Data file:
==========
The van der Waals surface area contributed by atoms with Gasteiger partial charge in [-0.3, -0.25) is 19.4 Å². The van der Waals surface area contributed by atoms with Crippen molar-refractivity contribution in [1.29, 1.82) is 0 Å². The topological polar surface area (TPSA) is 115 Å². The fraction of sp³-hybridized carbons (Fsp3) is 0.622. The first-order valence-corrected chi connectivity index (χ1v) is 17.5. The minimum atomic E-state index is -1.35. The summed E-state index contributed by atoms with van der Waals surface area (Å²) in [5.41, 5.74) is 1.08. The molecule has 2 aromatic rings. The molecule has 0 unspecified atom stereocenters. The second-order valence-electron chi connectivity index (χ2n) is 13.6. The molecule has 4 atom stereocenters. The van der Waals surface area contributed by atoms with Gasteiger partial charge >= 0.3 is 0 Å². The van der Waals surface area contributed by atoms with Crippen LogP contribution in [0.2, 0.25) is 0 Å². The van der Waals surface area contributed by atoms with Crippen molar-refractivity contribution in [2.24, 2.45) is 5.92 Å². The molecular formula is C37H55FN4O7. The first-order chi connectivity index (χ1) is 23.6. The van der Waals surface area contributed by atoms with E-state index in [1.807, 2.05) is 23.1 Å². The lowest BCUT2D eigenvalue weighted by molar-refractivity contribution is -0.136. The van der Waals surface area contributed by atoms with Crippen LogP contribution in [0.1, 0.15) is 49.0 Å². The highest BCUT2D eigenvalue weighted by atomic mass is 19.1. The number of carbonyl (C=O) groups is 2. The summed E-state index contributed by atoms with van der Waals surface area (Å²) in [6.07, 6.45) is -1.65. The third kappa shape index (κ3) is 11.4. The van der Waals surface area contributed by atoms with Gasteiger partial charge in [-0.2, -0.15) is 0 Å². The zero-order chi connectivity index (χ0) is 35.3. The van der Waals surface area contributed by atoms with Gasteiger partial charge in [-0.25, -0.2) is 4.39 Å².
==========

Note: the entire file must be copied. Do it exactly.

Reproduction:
The van der Waals surface area contributed by atoms with Gasteiger partial charge in [-0.3, -0.25) is 19.4 Å². The van der Waals surface area contributed by atoms with Crippen molar-refractivity contribution in [1.29, 1.82) is 0 Å². The topological polar surface area (TPSA) is 115 Å². The fraction of sp³-hybridized carbons (Fsp3) is 0.622. The first-order valence-corrected chi connectivity index (χ1v) is 17.5. The minimum atomic E-state index is -1.35. The summed E-state index contributed by atoms with van der Waals surface area (Å²) in [5.41, 5.74) is 1.08. The molecule has 2 aromatic rings. The molecule has 0 unspecified atom stereocenters. The second-order valence-electron chi connectivity index (χ2n) is 13.6. The molecule has 4 atom stereocenters. The van der Waals surface area contributed by atoms with Gasteiger partial charge >= 0.3 is 0 Å². The van der Waals surface area contributed by atoms with Crippen LogP contribution in [0.2, 0.25) is 0 Å². The van der Waals surface area contributed by atoms with Crippen molar-refractivity contribution in [2.24, 2.45) is 5.92 Å². The molecular formula is C37H55FN4O7. The first-order chi connectivity index (χ1) is 23.6. The van der Waals surface area contributed by atoms with E-state index in [1.807, 2.05) is 23.1 Å². The lowest BCUT2D eigenvalue weighted by molar-refractivity contribution is -0.136. The van der Waals surface area contributed by atoms with Crippen LogP contribution in [0.1, 0.15) is 49.0 Å². The highest BCUT2D eigenvalue weighted by atomic mass is 19.1. The number of carbonyl (C=O) groups is 2. The summed E-state index contributed by atoms with van der Waals surface area (Å²) in [6.07, 6.45) is -1.65. The third kappa shape index (κ3) is 11.4. The van der Waals surface area contributed by atoms with Gasteiger partial charge in [-0.2, -0.15) is 0 Å². The zero-order chi connectivity index (χ0) is 35.3. The van der Waals surface area contributed by atoms with Gasteiger partial charge in [-0.25, -0.2) is 4.39 Å².